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Some economists and self-proclaimed real estate experts (I'd argue that nobody is a 'real expert' on that topic) are asking: Who will lose their shirts when the Toronto condo bubble bursts?
Well, it actually really depends on WHEN and HOW MUCH the condo market bursts.
In theory you could make a mathematical equation showing what people will be most effected. It would look something like this:
Percentage of Value Lost = Number of People who purchased their condo within an allotted time before the loss based on how much their condo was worth when they purchased x the Perecentage who have "Unstable Employment" + the Percentage who "Paid Too Much" + Other mitigating factors...
Determining how to write such a complex equation and all the factors would be a serious puzzle even for a skilled mathematician, which I am not.
Here are some of the additional factors:
#1. The longer it is delayed the worst it will be when it does burst. More debts piled on to the problem will mean a deeper recession in the local economy in Toronto.
#2. How widespread the debt problems are within Toronto's middle-class (which will take the lion's share when it comes to people losing their proverbial shirts) and to what extent the lower and upper middle class will be effected.
#3. What percentage of people has an insecure job that might be cut if the economy goes sour? Also what percentage may end up having their hours cut and lose a percentage of their take-home salary?
Yada yada yada...
Earlier this week when the CMHC (Canada Mortgage and Housing Corporation) reported that construction of multiple units, such as condos, drove housing starts to an annual pace of 244,900 in April 2012, the strongest pace since September 2007 right before the real estate market in the USA collapsed.
Chief economist (and self proclaimed real estate expert) David Rosenberg recently weighed in on the topic of Toronto's condo bubble overheating.
"If you think [new] constructions are volatile on a month-to-month basis, the fact that new home starts have been rising for five months in a row (by 93% an annual rate over this time frame) may make you wonder whether the strong building momentum is sustainable or whether there is a Canadian housing bubble formation at play," said Rosenberg on May 10th.
Rosenberg, the chief economist at Gluskin Sheff + Associates, says that over the past five months construction starts for multiples such as condos have surged by 220%, at an annual pace, compared to a dip of 1% for single homes. Its highly unusual to see a huge jump in just condos and not have home construction go up at the same time unless there is some serious overheating happening.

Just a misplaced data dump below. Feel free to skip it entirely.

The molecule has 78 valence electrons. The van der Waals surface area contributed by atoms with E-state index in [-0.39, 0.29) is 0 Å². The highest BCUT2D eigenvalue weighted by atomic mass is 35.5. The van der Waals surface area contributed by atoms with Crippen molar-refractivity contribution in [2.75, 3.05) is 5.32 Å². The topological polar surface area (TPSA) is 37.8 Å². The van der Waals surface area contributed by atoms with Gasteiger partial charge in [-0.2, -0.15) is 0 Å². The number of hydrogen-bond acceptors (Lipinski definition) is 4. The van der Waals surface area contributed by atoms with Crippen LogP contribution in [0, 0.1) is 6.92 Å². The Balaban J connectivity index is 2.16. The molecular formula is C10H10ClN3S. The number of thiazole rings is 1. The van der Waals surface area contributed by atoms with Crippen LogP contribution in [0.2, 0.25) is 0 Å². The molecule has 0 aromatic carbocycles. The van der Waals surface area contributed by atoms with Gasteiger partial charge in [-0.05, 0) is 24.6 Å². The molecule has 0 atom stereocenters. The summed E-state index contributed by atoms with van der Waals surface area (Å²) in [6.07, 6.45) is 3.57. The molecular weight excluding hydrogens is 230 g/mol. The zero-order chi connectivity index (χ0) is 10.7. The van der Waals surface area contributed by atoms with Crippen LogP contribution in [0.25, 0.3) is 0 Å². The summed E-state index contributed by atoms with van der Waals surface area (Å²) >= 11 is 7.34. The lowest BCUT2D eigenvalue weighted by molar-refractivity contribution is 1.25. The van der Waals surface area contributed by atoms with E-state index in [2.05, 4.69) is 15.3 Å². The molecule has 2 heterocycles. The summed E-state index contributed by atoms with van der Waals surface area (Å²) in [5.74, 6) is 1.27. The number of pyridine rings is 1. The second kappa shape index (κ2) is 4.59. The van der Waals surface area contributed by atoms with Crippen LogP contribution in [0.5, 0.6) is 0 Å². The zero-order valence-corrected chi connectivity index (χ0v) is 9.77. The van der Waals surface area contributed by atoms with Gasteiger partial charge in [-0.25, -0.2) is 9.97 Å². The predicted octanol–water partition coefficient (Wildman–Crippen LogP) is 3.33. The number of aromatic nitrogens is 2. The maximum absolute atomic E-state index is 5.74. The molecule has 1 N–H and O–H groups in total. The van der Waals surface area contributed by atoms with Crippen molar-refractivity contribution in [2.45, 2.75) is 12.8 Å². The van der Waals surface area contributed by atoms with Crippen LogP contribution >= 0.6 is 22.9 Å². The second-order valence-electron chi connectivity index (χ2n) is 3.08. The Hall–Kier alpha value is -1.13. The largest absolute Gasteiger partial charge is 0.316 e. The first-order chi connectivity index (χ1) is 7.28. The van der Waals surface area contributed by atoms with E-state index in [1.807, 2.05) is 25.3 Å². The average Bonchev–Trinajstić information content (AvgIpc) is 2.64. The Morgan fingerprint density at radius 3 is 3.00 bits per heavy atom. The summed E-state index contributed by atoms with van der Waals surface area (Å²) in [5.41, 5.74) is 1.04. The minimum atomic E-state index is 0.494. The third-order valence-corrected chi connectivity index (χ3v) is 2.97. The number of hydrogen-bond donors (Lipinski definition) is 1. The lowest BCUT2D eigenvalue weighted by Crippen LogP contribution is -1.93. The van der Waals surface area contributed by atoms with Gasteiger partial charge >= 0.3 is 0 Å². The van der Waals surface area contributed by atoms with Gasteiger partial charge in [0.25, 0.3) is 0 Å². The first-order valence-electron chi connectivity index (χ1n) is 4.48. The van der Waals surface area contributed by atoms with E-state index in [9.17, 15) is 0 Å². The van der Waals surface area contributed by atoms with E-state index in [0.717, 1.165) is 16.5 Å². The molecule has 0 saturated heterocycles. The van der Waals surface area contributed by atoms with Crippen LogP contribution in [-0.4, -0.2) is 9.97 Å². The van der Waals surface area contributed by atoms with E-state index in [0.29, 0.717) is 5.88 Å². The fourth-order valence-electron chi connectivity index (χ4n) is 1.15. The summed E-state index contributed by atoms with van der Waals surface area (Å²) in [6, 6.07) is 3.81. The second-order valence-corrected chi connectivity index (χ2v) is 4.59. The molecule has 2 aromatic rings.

Typically the ratio of condos to single unit houses is at its highest right before a bubble bursts.
Right now the multi-to-single ratio of starts is at its highest level since the last housing bubble popped in the early 1980s. Rosenberg says that lends weight to Toronto's bubble size as more than normal investment and speculative demand floods Toronto's condo market.
If the market was truly behaving normally then residential construction would also be high and behaving according to natural demographic demand. But the ratio is highly skewed towards condos being funded by investors hoping to flip them for a profit.
Thus it would seem only logical that it is the investors who are going to lose their shirts... except it isn't. Canadian banks and the CMHC are the ones holding the bag because many of the investors are actually foreigners using money from Canadian banks, which are ensured by the CMHC which means Canadian taxpayers will foot the bill when the condo market becomes flooded and it hurts everyone who recently bought a condo (and hurt house prices too when condos become really cheap).
"No doubt the Canadian economic backdrop is solid overall and mortgage rates are at low levels," says Rosenberg. That makes Canada an easy target for investment because its so easy to mortgage to buy a condo that isn't even built yet.
But if the condo market becomes flooded then who is going to buy all those condos when it comes time to flip them?
Rosenberg also notes that the Bank of Canada governor Mark Carney has been trying to warn people.
"But at some point, the Bank of Canada will no longer be playing the role as the boy who called wolf, and mortgage guidelines are already being tightened up," says Rosenberg in his report. "If you are in the market to buy a home, that is one thing. But the condo market - quite another. There is no timing to this except that the next [Bank of Canada] rate-hiking cycle will likely prove to be the sort of situation where the tide comes in and we see who is standing on the shore stark naked."
Or at very least who lost their shirt when the tide came in.
Depending on how badly the bubble bursts it could spell danger to anyone who bought a house too when all those cheap condos flood the market.
In which case Bank of Canada governor Mark Carney isn't really the boy who cried wolf. He's the boy who pointed out that the Emperor has No Clothes.
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